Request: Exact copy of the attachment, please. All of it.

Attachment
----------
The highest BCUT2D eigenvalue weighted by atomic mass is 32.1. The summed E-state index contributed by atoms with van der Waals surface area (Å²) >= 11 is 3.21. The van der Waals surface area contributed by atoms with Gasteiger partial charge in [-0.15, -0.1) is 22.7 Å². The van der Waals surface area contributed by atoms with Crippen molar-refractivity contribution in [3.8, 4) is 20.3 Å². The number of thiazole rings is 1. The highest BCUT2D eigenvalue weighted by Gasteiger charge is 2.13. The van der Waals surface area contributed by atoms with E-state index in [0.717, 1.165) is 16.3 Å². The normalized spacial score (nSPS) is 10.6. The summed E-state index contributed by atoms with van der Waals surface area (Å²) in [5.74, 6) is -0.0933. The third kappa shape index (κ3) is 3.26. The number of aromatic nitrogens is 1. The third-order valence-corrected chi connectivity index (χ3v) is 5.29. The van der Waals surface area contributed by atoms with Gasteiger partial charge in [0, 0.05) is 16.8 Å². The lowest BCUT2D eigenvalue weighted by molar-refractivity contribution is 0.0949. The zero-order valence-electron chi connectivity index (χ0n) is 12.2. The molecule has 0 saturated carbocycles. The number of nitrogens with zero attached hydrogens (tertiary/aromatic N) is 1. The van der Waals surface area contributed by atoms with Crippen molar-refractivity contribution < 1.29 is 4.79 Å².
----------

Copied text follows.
The highest BCUT2D eigenvalue weighted by atomic mass is 32.1. The summed E-state index contributed by atoms with van der Waals surface area (Å²) >= 11 is 3.21. The van der Waals surface area contributed by atoms with Gasteiger partial charge in [-0.15, -0.1) is 22.7 Å². The van der Waals surface area contributed by atoms with Crippen molar-refractivity contribution in [3.8, 4) is 20.3 Å². The number of thiazole rings is 1. The highest BCUT2D eigenvalue weighted by Gasteiger charge is 2.13. The van der Waals surface area contributed by atoms with E-state index in [0.717, 1.165) is 16.3 Å². The normalized spacial score (nSPS) is 10.6. The summed E-state index contributed by atoms with van der Waals surface area (Å²) in [5.74, 6) is -0.0933. The third kappa shape index (κ3) is 3.26. The number of aromatic nitrogens is 1. The third-order valence-corrected chi connectivity index (χ3v) is 5.29. The van der Waals surface area contributed by atoms with Gasteiger partial charge in [0, 0.05) is 16.8 Å². The lowest BCUT2D eigenvalue weighted by molar-refractivity contribution is 0.0949. The zero-order valence-electron chi connectivity index (χ0n) is 12.2. The molecule has 0 saturated carbocycles. The number of nitrogens with zero attached hydrogens (tertiary/aromatic N) is 1. The van der Waals surface area contributed by atoms with Crippen molar-refractivity contribution < 1.29 is 4.79 Å².